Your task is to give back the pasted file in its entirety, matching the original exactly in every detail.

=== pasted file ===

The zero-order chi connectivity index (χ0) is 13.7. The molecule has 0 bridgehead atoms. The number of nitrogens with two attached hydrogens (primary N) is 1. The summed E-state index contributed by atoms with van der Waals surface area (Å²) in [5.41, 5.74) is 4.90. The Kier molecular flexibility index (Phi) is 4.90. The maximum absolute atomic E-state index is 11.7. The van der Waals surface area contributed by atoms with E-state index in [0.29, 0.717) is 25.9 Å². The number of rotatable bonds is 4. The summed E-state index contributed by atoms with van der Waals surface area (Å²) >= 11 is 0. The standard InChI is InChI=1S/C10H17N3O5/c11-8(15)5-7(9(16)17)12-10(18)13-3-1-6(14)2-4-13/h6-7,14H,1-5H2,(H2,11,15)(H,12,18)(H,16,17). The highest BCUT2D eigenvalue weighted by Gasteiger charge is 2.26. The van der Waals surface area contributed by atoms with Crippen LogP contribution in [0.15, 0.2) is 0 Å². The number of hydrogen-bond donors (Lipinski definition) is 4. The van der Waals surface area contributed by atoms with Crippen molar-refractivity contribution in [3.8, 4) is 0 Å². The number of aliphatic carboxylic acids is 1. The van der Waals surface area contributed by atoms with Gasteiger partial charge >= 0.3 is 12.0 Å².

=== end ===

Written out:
The zero-order chi connectivity index (χ0) is 13.7. The molecule has 0 bridgehead atoms. The number of nitrogens with two attached hydrogens (primary N) is 1. The summed E-state index contributed by atoms with van der Waals surface area (Å²) in [5.41, 5.74) is 4.90. The Kier molecular flexibility index (Phi) is 4.90. The maximum absolute atomic E-state index is 11.7. The van der Waals surface area contributed by atoms with E-state index in [0.29, 0.717) is 25.9 Å². The number of rotatable bonds is 4. The summed E-state index contributed by atoms with van der Waals surface area (Å²) >= 11 is 0. The standard InChI is InChI=1S/C10H17N3O5/c11-8(15)5-7(9(16)17)12-10(18)13-3-1-6(14)2-4-13/h6-7,14H,1-5H2,(H2,11,15)(H,12,18)(H,16,17). The highest BCUT2D eigenvalue weighted by Gasteiger charge is 2.26. The van der Waals surface area contributed by atoms with Crippen LogP contribution in [0.15, 0.2) is 0 Å². The number of hydrogen-bond donors (Lipinski definition) is 4. The van der Waals surface area contributed by atoms with Crippen molar-refractivity contribution in [3.8, 4) is 0 Å². The number of aliphatic carboxylic acids is 1. The van der Waals surface area contributed by atoms with Gasteiger partial charge >= 0.3 is 12.0 Å².